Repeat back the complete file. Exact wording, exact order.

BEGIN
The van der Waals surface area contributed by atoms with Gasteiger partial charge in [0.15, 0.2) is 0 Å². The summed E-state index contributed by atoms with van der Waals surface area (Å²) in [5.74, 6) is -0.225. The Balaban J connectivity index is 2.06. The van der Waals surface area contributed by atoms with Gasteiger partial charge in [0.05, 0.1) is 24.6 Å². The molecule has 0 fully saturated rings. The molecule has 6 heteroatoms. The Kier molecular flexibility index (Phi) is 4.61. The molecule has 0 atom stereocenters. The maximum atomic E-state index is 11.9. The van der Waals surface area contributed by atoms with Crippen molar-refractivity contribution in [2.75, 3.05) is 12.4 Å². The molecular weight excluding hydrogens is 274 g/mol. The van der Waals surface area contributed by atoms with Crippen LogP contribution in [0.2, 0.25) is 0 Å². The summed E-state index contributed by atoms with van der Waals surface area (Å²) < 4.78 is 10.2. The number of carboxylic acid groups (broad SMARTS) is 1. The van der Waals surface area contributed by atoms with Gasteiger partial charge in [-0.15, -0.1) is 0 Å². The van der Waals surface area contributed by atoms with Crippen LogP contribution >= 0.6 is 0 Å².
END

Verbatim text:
The van der Waals surface area contributed by atoms with Gasteiger partial charge in [0.15, 0.2) is 0 Å². The summed E-state index contributed by atoms with van der Waals surface area (Å²) in [5.74, 6) is -0.225. The Balaban J connectivity index is 2.06. The van der Waals surface area contributed by atoms with Gasteiger partial charge in [0.05, 0.1) is 24.6 Å². The molecule has 0 fully saturated rings. The molecule has 6 heteroatoms. The Kier molecular flexibility index (Phi) is 4.61. The molecule has 0 atom stereocenters. The maximum atomic E-state index is 11.9. The van der Waals surface area contributed by atoms with Crippen molar-refractivity contribution in [2.75, 3.05) is 12.4 Å². The molecular weight excluding hydrogens is 274 g/mol. The van der Waals surface area contributed by atoms with Crippen LogP contribution in [0.2, 0.25) is 0 Å². The summed E-state index contributed by atoms with van der Waals surface area (Å²) < 4.78 is 10.2. The number of carboxylic acid groups (broad SMARTS) is 1. The van der Waals surface area contributed by atoms with Gasteiger partial charge in [-0.15, -0.1) is 0 Å². The van der Waals surface area contributed by atoms with Crippen LogP contribution >= 0.6 is 0 Å².